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There’s no time for Stalin

How to succeed in WHAP

AP world history is the most dropped sophomore class. Students often find the work load too stressful.

Peter Ashton via Flickr CC

AP world history is the most dropped sophomore class. Students often find the work load too stressful.

by Amanda Nguyen, Staff Writer

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AP World History is a challenging academic class that analyzes human culture and society over time. It’s an opportunity for students to take a special college level learning experience that may lead to possible university credit in the future. Advanced placement helps students to develop critical thinking skills to flourish the ability to absorb masses of material rapidly and to write clear essays. If you are trying to decide whether you should take AP world history, here are some tips:

Tip #1: Read the textbook

I cannot stress how important it is to read the textbook! When you receive your textbook, you’re probably going to be a little overwhelmed at first. It’s filled with so much knowledge you think ‘how am I possibly going to fit all of this into my brain?’. Trust me on this one, it’ll be worth it. Not only will reading the textbook help you understand topics that you’ll talk about in class, it’ll also aid you in getting better quiz scores.

Tip #2: Learn to manage your time

At the beginning of each six weeks, you’ll receive a menu of things to complete by the end of the grading cycle. You may think that this is great, you won’t have to do anything for six weeks, and then you’ll do it the night before. Easy, right? Wrong. Budgeting your time is important. If you know that you have plans on certain days, then schedule your homework time around them.  DO NOT wait until the last minute, because you will feel more stressed and rushed. It will also help you with time management skills that you’ll need in your adult life.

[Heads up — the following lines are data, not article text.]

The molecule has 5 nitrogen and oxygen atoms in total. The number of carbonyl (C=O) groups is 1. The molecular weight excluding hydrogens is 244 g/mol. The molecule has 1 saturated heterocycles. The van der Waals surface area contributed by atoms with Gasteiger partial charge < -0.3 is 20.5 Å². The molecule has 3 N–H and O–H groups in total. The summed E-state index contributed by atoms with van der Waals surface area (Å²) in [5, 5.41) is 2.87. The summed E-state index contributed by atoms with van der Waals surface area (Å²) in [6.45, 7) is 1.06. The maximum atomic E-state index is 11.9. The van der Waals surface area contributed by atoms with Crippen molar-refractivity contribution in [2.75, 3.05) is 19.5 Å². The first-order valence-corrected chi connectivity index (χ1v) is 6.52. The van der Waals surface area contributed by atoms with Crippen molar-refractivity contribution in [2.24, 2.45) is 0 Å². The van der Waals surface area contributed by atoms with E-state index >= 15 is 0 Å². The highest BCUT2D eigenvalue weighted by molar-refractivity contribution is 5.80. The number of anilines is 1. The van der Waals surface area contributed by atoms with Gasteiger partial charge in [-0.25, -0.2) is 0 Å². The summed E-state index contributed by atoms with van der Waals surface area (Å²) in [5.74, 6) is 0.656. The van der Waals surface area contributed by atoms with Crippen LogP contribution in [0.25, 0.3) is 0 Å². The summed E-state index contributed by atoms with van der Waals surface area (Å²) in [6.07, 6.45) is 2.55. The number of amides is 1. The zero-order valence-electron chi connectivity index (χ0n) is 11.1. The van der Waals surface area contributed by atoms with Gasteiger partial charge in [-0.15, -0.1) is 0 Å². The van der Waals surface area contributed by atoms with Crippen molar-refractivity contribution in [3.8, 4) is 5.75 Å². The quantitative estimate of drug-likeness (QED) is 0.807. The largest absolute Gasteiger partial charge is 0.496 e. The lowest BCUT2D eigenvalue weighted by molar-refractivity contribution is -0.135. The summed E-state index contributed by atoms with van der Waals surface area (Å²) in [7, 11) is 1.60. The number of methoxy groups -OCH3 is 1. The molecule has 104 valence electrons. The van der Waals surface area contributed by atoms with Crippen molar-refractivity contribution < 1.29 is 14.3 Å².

Tip #3: Do the chapter guides/take notes

All quizzes in WHAP are open-note, and are taken for a grade. I would highly recommend filling out the chapter guide given to you as opposed to free-handing your own notes, because a lot of students who take the more independent route end up writing about unimportant things that don’t even show up on the quiz. The chapter guides are there to give you a taste of what will be on the quiz, and it follows along with the textbook so that you can read and answer the questions at the same time.

Tip #4: Take advantage of tutorials

Teachers are there to help you correct mistakes and prepare you for the challenges you will face in the class, as well as in future AP courses. If you are having trouble with the way you take notes, or wondering why you aren’t scoring a high enough grade on an essay, go in and ask them what you can do to do differently. They will appreciate that you are taking the time to better yourself, and will offer as much help as they can. You’ll build a good relationship with your teachers, and become a better student in the long run.

Tip #5: Watch the crash course videos

John Green give a fast-paced version of the WHAP curriculum in 42 videos on his Youtube channel: Crash Course World History. These videos are very helpful if you don’t understand what you’re learning about in class. He explains the material in a comical yet informational way, that makes learning entertaining. The Crash Course videos are also an extra-credit opportunity, as taking notes over them will earn you some points in the gradebook.

 

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Leander High School's online student-run newspaper
There’s no time for Stalin